Pinot Grigio continues UK rise
- Wednesday 26 May 2010
More than 1,000 regular wine drinkers were polled by research group Wine Intelligence for the survey (on behalf of the Wine & Spirit Trade Association), which compared drinking habits over a three-year period, between March 2007 and March this year.
From the proportion of those who said they drink at least once a month, preference of white wine fell from 45% to 37%, with rosé the main beneficiary, rising from 10% to 18%.
Red wine was up slightly, showing a 1% rise to 45%.
The two big gainers by country were South Africa, up from 46% to 50%, and New Zealand, up from 22% to 27%.
The leading country, Australia, fell from 70% to 65%, while the biggest losers were France – down from 66% to 53% – and Germany, which saw a 7% drop to 18%.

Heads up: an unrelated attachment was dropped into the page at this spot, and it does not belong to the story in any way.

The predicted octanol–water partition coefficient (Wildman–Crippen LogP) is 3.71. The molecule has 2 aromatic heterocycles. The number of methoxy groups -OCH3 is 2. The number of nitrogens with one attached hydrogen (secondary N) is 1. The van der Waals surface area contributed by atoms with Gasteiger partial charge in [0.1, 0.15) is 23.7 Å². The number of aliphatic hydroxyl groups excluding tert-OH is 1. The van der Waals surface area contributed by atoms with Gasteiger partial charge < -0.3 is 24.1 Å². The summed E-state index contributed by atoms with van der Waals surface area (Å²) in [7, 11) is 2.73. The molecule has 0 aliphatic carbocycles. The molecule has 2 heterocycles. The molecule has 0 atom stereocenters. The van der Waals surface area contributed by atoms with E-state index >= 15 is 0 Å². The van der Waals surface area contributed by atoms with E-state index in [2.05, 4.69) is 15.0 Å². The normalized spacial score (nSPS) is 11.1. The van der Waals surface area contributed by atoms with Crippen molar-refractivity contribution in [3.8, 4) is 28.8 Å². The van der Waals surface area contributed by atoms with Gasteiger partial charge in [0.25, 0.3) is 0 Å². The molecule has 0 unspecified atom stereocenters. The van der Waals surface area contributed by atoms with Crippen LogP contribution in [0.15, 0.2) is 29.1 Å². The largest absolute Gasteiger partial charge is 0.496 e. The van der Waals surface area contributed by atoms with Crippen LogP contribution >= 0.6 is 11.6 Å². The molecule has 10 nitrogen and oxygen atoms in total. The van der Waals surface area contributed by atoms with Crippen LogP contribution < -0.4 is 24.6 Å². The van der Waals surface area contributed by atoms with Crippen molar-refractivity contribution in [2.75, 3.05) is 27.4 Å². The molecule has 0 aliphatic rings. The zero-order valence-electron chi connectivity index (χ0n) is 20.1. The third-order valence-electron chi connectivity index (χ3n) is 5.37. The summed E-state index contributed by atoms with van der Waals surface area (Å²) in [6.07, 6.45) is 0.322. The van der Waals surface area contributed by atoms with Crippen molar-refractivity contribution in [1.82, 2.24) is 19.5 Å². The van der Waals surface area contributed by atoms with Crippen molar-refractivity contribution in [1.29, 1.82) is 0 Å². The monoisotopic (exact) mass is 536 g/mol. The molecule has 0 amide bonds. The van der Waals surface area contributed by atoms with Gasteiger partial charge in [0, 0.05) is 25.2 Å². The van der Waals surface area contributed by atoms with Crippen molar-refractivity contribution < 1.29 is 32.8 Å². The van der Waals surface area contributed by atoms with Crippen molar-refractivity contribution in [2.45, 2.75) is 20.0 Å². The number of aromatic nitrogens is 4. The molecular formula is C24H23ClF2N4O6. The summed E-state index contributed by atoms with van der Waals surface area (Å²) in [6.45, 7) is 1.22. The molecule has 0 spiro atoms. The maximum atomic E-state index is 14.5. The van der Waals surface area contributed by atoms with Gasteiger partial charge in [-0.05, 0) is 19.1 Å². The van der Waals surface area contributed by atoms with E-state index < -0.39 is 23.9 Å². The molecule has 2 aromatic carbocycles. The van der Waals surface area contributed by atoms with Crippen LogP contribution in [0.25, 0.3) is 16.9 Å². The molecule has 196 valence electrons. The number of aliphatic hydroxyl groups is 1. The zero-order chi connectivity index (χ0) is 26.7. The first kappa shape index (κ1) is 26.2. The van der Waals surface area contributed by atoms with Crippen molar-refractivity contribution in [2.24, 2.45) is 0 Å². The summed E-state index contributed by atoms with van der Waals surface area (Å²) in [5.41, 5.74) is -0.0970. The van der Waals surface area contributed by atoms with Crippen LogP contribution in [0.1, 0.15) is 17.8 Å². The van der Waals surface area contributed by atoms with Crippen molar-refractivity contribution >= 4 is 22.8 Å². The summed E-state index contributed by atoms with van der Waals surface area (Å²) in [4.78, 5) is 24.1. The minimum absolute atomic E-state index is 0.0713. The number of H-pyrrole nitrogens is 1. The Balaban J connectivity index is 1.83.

Chardonnay continued its fall from grace, dropping 8% to 63%, while Sauvignon Blanc rose slightly from 56% to 57%, but Pinot Grigio saw the biggest rise, from 43% to 56%.
Among the reds, there were modest gains for Tempranillo, Malbec, Merlot and Shiraz, with Gamay (and, to a lesser extent, Cabernet Sauvignon) showing decreases.
And promotions are still the top priority for consumers, with 70% (up from 61%) declaring it the key factor when choosing a bottle of wine, followed by country of origin (64%, up from 53%), then region (54%, from 40%).
Lower-alcohol wines have gained greater acceptance, too with those would who ‘consider’ choosing a 9%–10.5% abv wine growing from 54% to 59%.
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